Congregation committed to praying, giving and going in Southeast Asia

Edward and Terri Janklow* minister among an unreached people group in Southeast Asia. Before the Janklows moved to the region, the people group was known for their resistance to the gospel and no believers had been identified.

Ministry was slow-going, but the Janklows were persistent.

The Janklows’ home church has also been persistent.

Edward and Terri are members of North Richland Hills Baptist Church (NRHBC) in North Richland Hills, Texas. Edward and Terri say the church has been instrumental in their ministry.

After a devastating natural disaster, Roger and Darlene Coden,* who are the Janklows’ former Sunday School teachers and close friends, came to visit them and encourage them in the aftermath of the disaster.

Prior to their trip, Terri sent the Codens an email saying, “I am praying God will break your heart for the work here.”

After the trip, Darlene wrote Terri and said, jokingly, “way to break a heart.”

“God really answered that prayer,” Terri said. “[The Codens] have been absolutely burdened and care deeply about the work here.”

In the eight years since their first trip, the Codens have returned, bringing other church members who’ve partnered in the task of reaching the people group with the gospel.

After the Coden’s first trip, Roger, who is a church business administrator, looked at the budget and determined NRHBC could be giving more to financially support IMB missionaries.

Their generous support of the IMB has continued to the present. Last week, NRHBC donated $14,000 to the IMB.

Scott Maze, the pastor at NRHBC and the Cross Church in Fort Worth, said he and his administrative staff wanted to ensure COVID-19 didn’t negatively affect financial support for the IMB.

The church’s support extends far beyond giving. NRHBC persistently prayed for the people group.

“We’ve just been asking the church to pray for years. ‘Pray for the first believer.’ After we saw the first believer, we said, ‘church, pray for the first church,’” Terri said. “We’ve been doing this over 14 years, and just this year, in our fourteenth year, we saw the first church.”

Not only did NRHBC pray for the work in Southeast Asia, they went. On one of these volunteer trips, the Lord used Maze’s prayer at a food stall to bring a woman and her husband to Christ.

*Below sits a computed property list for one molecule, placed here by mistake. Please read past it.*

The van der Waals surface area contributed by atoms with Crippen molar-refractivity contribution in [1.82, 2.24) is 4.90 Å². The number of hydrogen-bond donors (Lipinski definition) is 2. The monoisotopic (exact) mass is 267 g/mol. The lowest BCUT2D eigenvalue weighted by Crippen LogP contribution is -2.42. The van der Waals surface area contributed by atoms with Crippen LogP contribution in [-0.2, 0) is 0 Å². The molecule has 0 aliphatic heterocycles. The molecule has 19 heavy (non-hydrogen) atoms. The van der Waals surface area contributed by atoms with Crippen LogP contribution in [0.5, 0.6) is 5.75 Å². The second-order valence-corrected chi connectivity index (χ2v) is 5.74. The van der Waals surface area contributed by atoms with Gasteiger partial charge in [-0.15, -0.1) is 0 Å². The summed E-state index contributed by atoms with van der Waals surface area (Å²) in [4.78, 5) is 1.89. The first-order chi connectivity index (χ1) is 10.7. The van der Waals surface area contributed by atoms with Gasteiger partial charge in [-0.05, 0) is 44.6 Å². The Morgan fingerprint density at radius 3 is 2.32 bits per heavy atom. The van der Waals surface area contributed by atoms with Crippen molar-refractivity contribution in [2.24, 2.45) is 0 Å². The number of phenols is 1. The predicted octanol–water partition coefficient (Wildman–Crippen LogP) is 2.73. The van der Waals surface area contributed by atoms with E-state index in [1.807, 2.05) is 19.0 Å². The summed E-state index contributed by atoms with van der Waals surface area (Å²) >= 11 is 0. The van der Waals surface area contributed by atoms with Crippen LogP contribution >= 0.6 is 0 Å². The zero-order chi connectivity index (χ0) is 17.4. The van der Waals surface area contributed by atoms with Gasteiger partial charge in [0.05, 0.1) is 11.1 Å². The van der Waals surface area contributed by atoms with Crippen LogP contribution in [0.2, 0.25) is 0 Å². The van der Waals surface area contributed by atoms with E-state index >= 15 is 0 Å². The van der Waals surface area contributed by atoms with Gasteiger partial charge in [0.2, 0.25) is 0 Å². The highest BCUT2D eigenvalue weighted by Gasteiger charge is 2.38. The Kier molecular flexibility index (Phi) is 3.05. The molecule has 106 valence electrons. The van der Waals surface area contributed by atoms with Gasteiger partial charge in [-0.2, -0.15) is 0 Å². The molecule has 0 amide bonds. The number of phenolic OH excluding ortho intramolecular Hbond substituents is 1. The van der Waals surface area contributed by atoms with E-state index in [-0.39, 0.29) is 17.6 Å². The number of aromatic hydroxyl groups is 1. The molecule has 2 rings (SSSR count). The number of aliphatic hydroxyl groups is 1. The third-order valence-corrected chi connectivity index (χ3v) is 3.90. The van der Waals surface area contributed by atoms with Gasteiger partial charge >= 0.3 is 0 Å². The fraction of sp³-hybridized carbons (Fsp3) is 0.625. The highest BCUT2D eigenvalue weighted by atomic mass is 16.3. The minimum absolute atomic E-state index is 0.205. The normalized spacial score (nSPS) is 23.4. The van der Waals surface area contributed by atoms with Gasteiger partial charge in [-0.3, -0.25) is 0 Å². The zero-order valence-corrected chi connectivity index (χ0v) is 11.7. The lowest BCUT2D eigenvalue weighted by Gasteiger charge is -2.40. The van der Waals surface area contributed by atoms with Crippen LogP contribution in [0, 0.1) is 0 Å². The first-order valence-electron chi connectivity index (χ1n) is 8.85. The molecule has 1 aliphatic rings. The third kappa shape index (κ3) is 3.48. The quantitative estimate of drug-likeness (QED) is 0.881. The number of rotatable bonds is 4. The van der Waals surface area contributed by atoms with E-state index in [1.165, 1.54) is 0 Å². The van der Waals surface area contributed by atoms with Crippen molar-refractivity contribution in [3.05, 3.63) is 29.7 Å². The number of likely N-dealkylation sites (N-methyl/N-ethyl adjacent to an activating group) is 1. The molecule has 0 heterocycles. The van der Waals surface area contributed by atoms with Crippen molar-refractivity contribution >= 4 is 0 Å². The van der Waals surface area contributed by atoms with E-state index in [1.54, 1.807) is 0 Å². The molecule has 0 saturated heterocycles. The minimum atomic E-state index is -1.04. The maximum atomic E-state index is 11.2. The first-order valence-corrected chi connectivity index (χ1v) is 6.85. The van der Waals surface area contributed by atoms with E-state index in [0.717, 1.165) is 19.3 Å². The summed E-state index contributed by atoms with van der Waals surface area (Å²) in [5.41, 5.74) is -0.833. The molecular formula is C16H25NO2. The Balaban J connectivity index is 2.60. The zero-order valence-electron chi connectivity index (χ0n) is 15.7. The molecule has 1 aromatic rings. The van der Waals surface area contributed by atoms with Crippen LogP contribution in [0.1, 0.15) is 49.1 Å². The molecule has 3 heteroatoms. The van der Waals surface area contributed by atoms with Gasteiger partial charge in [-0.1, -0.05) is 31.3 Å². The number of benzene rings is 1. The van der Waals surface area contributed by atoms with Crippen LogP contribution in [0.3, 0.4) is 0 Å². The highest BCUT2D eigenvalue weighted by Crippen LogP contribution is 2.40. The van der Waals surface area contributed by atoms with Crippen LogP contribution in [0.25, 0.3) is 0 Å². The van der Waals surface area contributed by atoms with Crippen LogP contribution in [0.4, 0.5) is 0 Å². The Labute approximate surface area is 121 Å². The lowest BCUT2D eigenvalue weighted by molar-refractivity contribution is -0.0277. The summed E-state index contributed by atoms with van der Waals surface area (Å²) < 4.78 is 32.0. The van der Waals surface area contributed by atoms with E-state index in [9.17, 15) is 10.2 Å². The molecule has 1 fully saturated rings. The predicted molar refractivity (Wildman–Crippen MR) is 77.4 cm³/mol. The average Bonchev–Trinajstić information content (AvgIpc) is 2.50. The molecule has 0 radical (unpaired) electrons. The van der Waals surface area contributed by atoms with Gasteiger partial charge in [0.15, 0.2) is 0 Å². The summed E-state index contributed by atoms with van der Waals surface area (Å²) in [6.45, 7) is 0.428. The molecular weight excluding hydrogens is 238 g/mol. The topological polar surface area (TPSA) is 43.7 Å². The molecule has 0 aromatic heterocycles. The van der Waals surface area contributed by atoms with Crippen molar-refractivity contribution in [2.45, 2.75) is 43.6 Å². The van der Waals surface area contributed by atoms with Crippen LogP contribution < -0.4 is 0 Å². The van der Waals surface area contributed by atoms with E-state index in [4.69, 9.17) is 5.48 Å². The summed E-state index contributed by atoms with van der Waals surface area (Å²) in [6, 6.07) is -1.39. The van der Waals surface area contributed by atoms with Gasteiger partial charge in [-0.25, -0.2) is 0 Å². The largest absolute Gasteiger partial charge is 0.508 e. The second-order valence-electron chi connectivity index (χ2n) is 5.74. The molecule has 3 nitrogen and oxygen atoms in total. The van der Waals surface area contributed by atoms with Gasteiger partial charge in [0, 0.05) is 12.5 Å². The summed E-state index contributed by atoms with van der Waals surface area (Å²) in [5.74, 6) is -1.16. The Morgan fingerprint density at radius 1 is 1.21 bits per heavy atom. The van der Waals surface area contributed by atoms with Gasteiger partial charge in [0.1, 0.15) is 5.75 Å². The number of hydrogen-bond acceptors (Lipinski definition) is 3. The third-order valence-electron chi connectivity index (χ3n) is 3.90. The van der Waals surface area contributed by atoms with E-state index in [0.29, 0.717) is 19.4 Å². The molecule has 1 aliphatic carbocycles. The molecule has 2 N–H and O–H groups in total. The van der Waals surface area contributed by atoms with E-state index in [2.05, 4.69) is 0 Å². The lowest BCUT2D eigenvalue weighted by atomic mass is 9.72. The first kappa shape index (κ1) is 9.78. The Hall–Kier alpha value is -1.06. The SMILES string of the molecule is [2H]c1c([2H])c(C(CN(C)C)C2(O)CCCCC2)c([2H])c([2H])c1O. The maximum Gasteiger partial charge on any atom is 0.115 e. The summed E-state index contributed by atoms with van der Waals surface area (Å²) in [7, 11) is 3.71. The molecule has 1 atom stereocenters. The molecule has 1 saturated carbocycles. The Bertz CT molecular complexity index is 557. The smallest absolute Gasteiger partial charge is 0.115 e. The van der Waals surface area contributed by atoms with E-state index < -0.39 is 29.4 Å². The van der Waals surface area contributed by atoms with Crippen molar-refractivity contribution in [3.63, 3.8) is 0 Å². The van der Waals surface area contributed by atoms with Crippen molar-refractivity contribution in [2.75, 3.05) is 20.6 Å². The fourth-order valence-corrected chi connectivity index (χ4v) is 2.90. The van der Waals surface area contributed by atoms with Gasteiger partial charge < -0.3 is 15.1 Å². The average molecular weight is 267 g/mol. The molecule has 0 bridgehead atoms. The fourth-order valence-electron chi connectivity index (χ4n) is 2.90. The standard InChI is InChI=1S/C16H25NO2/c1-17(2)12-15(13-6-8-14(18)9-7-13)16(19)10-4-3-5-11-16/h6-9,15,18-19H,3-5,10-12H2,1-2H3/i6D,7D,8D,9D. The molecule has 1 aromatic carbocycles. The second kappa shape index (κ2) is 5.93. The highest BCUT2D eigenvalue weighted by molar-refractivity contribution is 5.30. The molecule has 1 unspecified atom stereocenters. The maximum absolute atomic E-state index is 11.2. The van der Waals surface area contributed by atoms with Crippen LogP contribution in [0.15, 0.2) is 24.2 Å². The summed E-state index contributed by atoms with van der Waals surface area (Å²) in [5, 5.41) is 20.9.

The Janklows partner with Ma,* a Christian from the unreached people group. Ma felt called to be a missionary to her own people. However, she hadn’t received any positive responses to the gospel and was hesitant to minister in her own village, so she decided to share the gospel in other villages.

Maze came on a volunteer trip, and on the trip, he and the Janklows visited Ma’s village.

During their visit, the Janklows and Maze stopped at a food stall for a meal. The owner of the stall, a woman names Daw,* shared she was depressed because her son had failed his college entrance examination. The Janklows asked Maze to pray for Daw.

On the Janklows’ next visit, Daw’s expression had completely changed. Instead of a frown, she was grinning. Daw shared that when Maze prayed for her, she knew that he was praying to the one, true God.

Daw said God answered Maze’s prayers for her son and her business in miraculous ways. She also had a dream about Jesus. She told the Janklows she was ready to accept Christ.

Daw’s husband has since come to faith. The couple now worship with Ma, and the three Christians are boldly sharing their faith in their community. Daw and her husband told the Janklows, “We want our home to be a church.”

“They had a church dedication service, they were baptized, and even though it’s just the three of them and another couple who’s coming to help lead them from a nearby town, they started the first-ever church in one of the villages of the people group that we work with,” Terri said.

Terri said their NRHBC church partnership has played an instrumental role in their ministry and in seeing the first church planted.

“It just seems so not coincidental that God decided to answer that prayer of moving in that woman’s life when our pastor came to visit in such a direct, powerful way to connect North Richland Hills with the work He’s doing here,” Terri said.

To learn how your church can partner with the IMB, visit